This is your last chance to pick up a copy!
It’s over here. If this is new to you, it’s like a crowdsourced interview…
I’m pleased to say that The Book of OSM was funded in only a few days!
If you haven’t picked up a copy, there are just 12 days left…
I’ve launched a kickstarter for The Book of OSM. From the kickstarter:
I’ve been noodling a long time about how to structure and write a book about OSM. I never wanted to write a book about how to use the project, there are many now available of those in any case. I’m more interested in the stories and the people. How the project got going, the twists and turns, the ‘ah-ha’ moments and so on.
The blocker for me was figuring out how to give a voice to the community. I may have started the project but without thousands of other people it wouldn’t be where it is today. A friend showed me a book of interviews with designers and that solved the problem. So to give that voice, why not interview a number of key people?
What will be in the book
The book will be split roughly as 25% history (which may be in interview form) and 75% interviews with key people through the projects history, with those numbers subject to some change.
- Your name, as a type of producer (see rewards)
- The story of the project, from the early days to today
- Discussion of why some technical decisions were made (usually for a non-technical reason)
- What things that worked, what things that didn’t
- Interviews with 15-25 key project members, including a favorite map for each of them and where possible, a picture of them
What won’t be in the book
Anything that will easily obsolete or get out of date won’t be in the book. That means:
- How to map things and use the software today
- How to use the website today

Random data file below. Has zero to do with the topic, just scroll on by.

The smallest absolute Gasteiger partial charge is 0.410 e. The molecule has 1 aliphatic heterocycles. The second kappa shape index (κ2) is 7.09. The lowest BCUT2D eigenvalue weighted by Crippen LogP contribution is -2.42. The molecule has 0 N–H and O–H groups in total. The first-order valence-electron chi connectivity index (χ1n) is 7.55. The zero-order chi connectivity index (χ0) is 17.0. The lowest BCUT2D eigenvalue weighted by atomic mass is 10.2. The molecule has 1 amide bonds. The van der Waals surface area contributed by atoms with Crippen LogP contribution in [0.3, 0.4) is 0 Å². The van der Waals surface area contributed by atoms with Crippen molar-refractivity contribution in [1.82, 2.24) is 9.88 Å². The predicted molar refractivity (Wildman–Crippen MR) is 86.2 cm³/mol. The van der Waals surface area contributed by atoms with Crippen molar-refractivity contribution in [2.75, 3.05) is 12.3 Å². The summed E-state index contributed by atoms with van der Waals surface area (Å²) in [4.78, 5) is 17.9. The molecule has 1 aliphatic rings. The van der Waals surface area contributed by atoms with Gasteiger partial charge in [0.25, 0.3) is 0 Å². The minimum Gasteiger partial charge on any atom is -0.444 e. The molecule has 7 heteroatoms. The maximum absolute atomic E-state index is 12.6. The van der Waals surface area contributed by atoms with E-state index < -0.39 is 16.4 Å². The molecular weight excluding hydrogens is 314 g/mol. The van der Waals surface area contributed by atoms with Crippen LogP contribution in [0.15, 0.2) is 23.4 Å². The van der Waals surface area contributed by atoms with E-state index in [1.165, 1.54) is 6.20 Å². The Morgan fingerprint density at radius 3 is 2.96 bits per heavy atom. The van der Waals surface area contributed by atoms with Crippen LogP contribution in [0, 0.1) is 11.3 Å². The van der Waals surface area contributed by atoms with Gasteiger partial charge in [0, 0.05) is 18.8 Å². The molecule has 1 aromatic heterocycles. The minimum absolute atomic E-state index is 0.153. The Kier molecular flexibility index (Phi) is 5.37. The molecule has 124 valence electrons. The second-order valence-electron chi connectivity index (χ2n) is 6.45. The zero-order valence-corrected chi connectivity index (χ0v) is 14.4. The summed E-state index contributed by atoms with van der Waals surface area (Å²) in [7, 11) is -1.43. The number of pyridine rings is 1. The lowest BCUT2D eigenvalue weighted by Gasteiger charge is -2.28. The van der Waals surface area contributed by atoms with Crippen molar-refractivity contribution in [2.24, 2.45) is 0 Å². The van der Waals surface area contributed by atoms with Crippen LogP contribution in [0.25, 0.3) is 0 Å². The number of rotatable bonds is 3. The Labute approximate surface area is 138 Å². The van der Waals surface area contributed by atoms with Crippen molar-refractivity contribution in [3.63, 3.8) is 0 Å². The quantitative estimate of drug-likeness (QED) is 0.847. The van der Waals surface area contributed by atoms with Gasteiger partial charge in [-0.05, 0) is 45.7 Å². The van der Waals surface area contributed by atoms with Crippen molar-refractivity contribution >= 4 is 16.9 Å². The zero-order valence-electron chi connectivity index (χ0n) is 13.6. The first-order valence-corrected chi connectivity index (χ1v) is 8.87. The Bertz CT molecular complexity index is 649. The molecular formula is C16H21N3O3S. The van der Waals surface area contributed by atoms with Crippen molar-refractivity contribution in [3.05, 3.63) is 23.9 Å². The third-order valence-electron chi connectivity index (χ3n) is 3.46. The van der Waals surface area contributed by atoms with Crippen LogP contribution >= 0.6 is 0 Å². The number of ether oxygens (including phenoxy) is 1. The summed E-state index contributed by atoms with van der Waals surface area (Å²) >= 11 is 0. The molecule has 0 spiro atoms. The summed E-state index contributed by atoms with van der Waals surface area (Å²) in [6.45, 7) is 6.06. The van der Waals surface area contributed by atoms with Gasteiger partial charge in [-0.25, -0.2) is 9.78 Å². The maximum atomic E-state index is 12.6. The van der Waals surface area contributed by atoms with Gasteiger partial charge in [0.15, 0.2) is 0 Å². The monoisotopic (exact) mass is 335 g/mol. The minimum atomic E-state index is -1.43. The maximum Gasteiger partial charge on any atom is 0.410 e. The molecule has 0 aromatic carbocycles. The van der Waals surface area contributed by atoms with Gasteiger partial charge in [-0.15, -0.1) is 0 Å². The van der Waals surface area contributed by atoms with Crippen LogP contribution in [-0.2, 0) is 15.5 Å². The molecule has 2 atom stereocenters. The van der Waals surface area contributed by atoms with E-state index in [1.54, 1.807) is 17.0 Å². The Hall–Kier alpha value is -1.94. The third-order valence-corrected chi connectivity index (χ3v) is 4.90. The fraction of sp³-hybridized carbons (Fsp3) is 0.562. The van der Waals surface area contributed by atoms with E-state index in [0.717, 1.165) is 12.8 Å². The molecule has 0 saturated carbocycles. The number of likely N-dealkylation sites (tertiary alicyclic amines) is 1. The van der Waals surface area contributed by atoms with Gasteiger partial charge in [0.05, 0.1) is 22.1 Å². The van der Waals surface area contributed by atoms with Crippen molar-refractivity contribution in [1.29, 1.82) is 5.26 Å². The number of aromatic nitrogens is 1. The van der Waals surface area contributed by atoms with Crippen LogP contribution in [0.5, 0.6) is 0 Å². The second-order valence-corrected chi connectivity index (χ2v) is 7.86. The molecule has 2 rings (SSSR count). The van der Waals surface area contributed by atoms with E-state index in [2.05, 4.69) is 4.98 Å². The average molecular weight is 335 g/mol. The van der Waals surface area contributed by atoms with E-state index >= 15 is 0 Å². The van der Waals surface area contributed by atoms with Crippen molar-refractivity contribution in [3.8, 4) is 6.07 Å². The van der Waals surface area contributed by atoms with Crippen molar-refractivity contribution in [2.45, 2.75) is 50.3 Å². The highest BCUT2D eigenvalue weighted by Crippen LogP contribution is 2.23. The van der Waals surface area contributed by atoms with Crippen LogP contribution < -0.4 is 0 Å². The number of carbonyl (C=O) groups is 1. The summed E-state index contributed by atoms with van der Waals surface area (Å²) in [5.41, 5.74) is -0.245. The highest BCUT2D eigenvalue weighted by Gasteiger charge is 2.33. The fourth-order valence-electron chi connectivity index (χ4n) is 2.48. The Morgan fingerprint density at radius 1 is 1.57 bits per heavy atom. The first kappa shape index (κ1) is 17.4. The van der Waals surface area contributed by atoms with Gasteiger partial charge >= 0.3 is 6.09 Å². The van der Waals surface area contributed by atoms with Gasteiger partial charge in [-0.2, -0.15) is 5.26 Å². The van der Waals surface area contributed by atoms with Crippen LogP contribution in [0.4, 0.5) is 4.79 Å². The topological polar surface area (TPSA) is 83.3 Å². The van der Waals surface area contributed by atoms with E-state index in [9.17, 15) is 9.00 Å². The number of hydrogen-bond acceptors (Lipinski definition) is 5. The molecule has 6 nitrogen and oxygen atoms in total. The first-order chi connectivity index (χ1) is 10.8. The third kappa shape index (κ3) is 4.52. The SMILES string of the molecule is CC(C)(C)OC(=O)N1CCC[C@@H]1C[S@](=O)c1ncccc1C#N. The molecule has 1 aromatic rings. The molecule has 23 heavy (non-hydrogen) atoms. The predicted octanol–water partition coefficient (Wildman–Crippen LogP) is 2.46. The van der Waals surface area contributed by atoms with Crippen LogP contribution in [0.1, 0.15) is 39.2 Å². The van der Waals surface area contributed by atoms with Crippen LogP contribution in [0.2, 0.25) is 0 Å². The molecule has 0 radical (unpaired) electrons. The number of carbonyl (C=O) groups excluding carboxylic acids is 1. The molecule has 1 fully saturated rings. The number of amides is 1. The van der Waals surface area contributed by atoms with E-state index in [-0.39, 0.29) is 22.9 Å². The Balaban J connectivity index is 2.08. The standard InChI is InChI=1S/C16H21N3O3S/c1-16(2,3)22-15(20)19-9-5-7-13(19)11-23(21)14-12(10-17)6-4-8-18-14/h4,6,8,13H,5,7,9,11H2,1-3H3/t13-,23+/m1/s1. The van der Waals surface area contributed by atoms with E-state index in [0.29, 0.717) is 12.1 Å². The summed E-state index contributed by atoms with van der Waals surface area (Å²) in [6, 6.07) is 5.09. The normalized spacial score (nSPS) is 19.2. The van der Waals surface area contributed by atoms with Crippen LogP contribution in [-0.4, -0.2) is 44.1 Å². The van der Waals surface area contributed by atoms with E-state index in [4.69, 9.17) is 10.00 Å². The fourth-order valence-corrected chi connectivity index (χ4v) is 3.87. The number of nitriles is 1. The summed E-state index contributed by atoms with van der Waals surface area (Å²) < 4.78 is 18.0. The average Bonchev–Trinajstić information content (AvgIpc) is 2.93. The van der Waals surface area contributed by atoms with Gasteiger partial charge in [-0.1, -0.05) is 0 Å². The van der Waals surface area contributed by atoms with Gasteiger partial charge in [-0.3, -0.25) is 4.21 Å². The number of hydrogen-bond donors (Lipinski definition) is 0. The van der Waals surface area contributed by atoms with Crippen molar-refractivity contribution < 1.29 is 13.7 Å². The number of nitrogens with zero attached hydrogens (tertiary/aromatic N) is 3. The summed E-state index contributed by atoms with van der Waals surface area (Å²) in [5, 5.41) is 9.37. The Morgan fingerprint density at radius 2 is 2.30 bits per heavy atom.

- Deep technical, licensing or tagging discussions (as much fun as those things are)
Sadly it also isn’t physically possible to list every single project contributor.
What might be in the book
A number of companies have been involved in OSM over the years, and their contributions have been both interesting and extremely interesting. I need feedback to figure out how to tell those stories in an unbiased and open way, which just might not be possible.
The provisional program is now live here. Similar to last year, OSM PLUS is an exciting mix of talks and panels from a variety of businesses using OSM every day.
Why people like you are attending
Come and hear from Factual, MapZen, ESRI, CartoDB and many more on the shared opportunities and challenges of using OSM data in the real world: Data quality, community engagement and how open licensing works.
Please do reach out.
If I’m right, today will be marked as a turning point for the mapping industry. Something huge has happened: We broke the sound barrier. Telenav’s consumer facing navigation app Scout is shipping with OSM data!
OpenStreetMap (OSM) is nearly ten years old and until now has been a great display map. Looking at it, it looks great! You can put pins on top of it. You can print it out. It even looks better than most maps, due to the insane detail the community put in to it every day. People have founded companies to monetize OSM based on a great looking, open and free map of the world.
OSM is made by people like you. We use our phones, GPS devices and laptops to add streets, footpaths, parks and anything else you can imagine in to the map. It’s been wonderful to watch it grow.
But adding turn restrictions and every stop sign in a city is not as fun. In fact, it’s kind of boring compared to the other things. Getting every address in Kansas and putting them in OSM isn’t exactly a bowl of cherries either.
This is why up until today there hasn’t been a great navigation experience using OSM. The data wasn’t there. To make a great route from A to B you need to know where B is and all the navigation details in between, and OSM just doesn’t have that data.
To make sure you arrive on time, your routing software has to know about all the one-way streets, the turn restrictions, the speed limits and much more about all the roads between you and your destination. OSM doesn’t have any of this today.
Enter Telenav, where I work. We’ve spent approximately a zillion man-years to fix these issues and today we’re announcing navigation using OSM within Scout, our consumer navigation app. We’re starting in the US and on iOS with the rest to follow.
Scout has a lot of users and so we need to make sure the quality bar is very high. If we shipped OSM as-is in it, we would quickly have not as many users.